11.2 C
New York

The rise of thuggery and phone snatching in Kano


By Abba Gwale and Salim Yunusa

By Abba Gwale and Salim Yunusa

Leaving homes for work and other activities come with fear in Kano, as citizens are abound to the risk of getting robbed if not butchered by hoodlums. This experience persist from the state’s 2019 guber elections popular with “inconclusive” – rerun conducted by INEC.

The frightening rise in drug abuse, thuggery and joblessness among the youths in Kano are some of the reasons why phone snatching and stabbing is on the increase especially within the metropolitan area.

Kano, a state which boasts of about 13 million people, is grappling with a teeming, unemployed youth that are often exploited by politicians as thugs to do their dirty bidding and get discarded afterwards, without a direction or life purpose, leading to a life of crime.

This has made commuting in Kano a dangerous activity, especially in commercial tricycles where unsuspecting passengers fall victims to hoodlums that attack in traffic hold up at several dangerous hotspots in Kano where people cannot use their phones due to phone snatchers on the prowl.

These criminals don’t only snatch people’s phones, they stab people who resist the attempt, leading to serious injuries and in some cases, loss of lives.

Despite the rising cases of thuggery and phone snatching in the state and several reports about it both on social media and radio stations, no concrete action has been taken by the stakeholders.

Police warns blacksmiths

Last week, the Kano State Police Command has warned blacksmiths to stop making lethal weapons or face prosecution in order to stop the alarming phone snatching crime in the state.

In his interview with SAHELIAN TIMES, DSP Abdullahi Haruna Kiyawa, the spokesperson of the command, said the decision is to curtail the menace of phone snatching in the state.

He said phone snatchers are using knives, cutlasses and other weapons forged by blacksmith to attack their victims which sometimes lead to loss of lives.

Also, SAHELIAN TIMES, interviewed a blacksmith at Dorayi, Makera in Gwale Local Government, where he said he has since stopped forging such kind of weapons due to the state of insecurity in the state urging police to widen their surveillance to nooks and crannies.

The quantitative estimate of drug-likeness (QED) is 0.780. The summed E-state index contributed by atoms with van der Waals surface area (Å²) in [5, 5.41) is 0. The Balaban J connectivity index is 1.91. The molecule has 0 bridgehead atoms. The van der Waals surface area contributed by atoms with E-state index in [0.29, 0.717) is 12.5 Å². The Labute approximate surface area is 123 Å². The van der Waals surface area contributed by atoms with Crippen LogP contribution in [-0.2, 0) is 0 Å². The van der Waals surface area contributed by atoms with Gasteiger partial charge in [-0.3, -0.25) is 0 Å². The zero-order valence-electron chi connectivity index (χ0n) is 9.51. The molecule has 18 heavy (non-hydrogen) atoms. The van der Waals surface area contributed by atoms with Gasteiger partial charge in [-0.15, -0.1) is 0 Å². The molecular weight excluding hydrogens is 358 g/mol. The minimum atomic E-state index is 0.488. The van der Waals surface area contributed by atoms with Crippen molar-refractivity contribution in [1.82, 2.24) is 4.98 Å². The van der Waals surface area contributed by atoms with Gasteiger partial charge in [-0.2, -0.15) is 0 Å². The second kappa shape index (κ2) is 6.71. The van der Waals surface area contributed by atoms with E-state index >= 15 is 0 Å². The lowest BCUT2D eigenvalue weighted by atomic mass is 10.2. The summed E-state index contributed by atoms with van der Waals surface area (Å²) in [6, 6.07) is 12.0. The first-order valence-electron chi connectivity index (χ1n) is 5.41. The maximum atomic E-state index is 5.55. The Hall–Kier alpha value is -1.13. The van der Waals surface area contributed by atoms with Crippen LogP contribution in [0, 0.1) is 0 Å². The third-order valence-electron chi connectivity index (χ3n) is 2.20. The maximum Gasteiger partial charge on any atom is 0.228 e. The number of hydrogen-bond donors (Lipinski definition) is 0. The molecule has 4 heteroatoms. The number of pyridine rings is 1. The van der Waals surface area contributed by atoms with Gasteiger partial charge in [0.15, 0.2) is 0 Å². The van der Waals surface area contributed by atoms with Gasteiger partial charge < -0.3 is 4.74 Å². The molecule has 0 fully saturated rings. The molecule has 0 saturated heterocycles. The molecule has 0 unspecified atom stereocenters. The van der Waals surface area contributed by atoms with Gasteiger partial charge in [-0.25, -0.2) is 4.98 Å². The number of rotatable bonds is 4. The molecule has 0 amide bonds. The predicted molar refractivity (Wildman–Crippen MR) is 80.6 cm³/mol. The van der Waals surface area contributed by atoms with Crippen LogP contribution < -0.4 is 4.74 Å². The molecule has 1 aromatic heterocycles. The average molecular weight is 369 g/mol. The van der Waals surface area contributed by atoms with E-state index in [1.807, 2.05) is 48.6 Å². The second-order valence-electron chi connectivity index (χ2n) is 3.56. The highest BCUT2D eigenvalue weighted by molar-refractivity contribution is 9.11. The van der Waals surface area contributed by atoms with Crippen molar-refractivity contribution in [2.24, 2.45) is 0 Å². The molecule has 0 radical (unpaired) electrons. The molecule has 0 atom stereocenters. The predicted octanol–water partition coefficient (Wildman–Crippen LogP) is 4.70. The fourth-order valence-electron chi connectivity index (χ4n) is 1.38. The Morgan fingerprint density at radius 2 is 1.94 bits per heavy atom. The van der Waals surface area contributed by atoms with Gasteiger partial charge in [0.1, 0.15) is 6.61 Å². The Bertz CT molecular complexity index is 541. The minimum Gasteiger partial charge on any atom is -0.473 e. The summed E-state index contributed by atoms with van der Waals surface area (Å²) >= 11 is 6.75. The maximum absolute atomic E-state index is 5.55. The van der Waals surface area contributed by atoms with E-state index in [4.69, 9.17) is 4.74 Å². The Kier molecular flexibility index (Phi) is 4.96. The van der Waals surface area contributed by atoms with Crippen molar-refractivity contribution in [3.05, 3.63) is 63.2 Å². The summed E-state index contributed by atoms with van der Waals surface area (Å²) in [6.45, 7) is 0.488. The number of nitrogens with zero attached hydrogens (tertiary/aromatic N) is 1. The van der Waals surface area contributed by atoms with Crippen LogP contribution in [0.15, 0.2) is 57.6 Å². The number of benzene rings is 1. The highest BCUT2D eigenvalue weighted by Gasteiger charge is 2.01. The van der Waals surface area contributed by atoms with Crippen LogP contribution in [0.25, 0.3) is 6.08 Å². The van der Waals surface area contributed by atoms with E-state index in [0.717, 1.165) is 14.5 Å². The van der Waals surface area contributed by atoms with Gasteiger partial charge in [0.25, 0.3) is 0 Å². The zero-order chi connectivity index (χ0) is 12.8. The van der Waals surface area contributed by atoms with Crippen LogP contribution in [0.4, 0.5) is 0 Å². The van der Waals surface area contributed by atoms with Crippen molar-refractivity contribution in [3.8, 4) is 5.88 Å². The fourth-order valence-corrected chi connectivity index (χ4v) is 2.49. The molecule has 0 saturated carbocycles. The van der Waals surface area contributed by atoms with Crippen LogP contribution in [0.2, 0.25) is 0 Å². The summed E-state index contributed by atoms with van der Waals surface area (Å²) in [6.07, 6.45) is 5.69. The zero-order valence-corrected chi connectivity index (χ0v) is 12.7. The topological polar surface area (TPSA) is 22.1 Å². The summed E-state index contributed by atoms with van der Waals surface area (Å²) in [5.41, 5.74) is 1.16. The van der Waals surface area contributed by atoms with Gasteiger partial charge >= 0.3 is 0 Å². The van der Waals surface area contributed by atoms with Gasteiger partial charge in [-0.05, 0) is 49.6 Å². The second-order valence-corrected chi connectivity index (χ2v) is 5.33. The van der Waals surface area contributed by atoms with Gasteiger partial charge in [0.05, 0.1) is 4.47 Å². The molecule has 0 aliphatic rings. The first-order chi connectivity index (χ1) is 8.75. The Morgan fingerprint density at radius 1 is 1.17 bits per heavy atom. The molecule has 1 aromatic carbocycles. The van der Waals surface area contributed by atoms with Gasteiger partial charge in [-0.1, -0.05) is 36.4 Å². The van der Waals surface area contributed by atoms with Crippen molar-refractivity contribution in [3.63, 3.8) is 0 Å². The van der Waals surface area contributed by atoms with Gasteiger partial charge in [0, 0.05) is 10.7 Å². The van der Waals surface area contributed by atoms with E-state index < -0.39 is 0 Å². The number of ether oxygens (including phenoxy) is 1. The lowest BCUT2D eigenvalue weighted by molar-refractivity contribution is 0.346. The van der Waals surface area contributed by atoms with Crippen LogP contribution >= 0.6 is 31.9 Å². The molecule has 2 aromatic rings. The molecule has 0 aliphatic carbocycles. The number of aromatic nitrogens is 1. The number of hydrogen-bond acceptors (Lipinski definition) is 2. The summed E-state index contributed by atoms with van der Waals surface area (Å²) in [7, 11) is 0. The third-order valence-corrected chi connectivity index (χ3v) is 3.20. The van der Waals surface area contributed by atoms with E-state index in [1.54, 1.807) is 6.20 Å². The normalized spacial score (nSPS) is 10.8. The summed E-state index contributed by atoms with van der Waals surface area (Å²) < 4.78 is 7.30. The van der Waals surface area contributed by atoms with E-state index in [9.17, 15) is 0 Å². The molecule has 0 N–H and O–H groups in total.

“I stopped making such kind of weapons due to the current security problem in Kano because these youths have no sympathy and they’ll easily kill you because of your phone. What kind of world are we living in? he lamented”

A victim, Abdussamad A Yusuf, narrated his experience: “On 28th May, Friday, I boarded cab – motorised tricycle famed with “adaidaita sahu” in Kano from Kofar Dawanau to Kabuga around 7:30am. I was droped exactly on the Kabuga overhead bridge. As I settled the fare and crossed the road to the other lane, a young and lanky, but light in complexion guy approached from the opposite. Thinking he was to crossby, I have nothing in mind to suspected he was a criminal. My phones were in my shirt’s front pocket and a bluetooth earpeace hanged on my neck. Immediately we were direct opposite he brandished a weapon, which I can’t precisely recalled it’s knife or not. But from the nature of the wounds inflicted on me, it can conclusively be “dan buda”, a small peg-like pointed local weapon. The guy was supported by four other young men coming out from a near-by parked adaidaita sahu, all of them with different local weapons. They surrounded me, stabbed me and left me in a pool of blood wallowing for help, while they took away my phone and earpiece and quickly rode away in their cab,” he narrated.

SAHELIAN TIMES reporter, Abba Gwale, also narrowly escaped being lynched by criminals.

Abdussamad, while healing, suggested a solution to the menace. “The solution to this menace is both short and long term solutions,” he said.

“For the meantime, the police should be empowered, I mean, both in power of prosecution, as criminal cases are now directed to the office of the Attorney General of the State. They should be further equipped with patrol aides and manpower. Their number in Kano is too small to cover the entire state. Community policing system needs to be strengthened and a well trained vigilante system is needed to reinvigotate and complement police’s efforts,” he said.

“Furthermore, drug abuse also needs to be fought to the lowest ebb. Most of the perpetrators act under the influence of drugs,” he further suggested.

“In the long run, both Federal and state governments, alongside their partners should create jobs and crafts to engage the teaming youths. Population explosion need to also be checked, by encouraging family planning with backings by laws from assemblies,” he concluded.

Related articles

Recent articles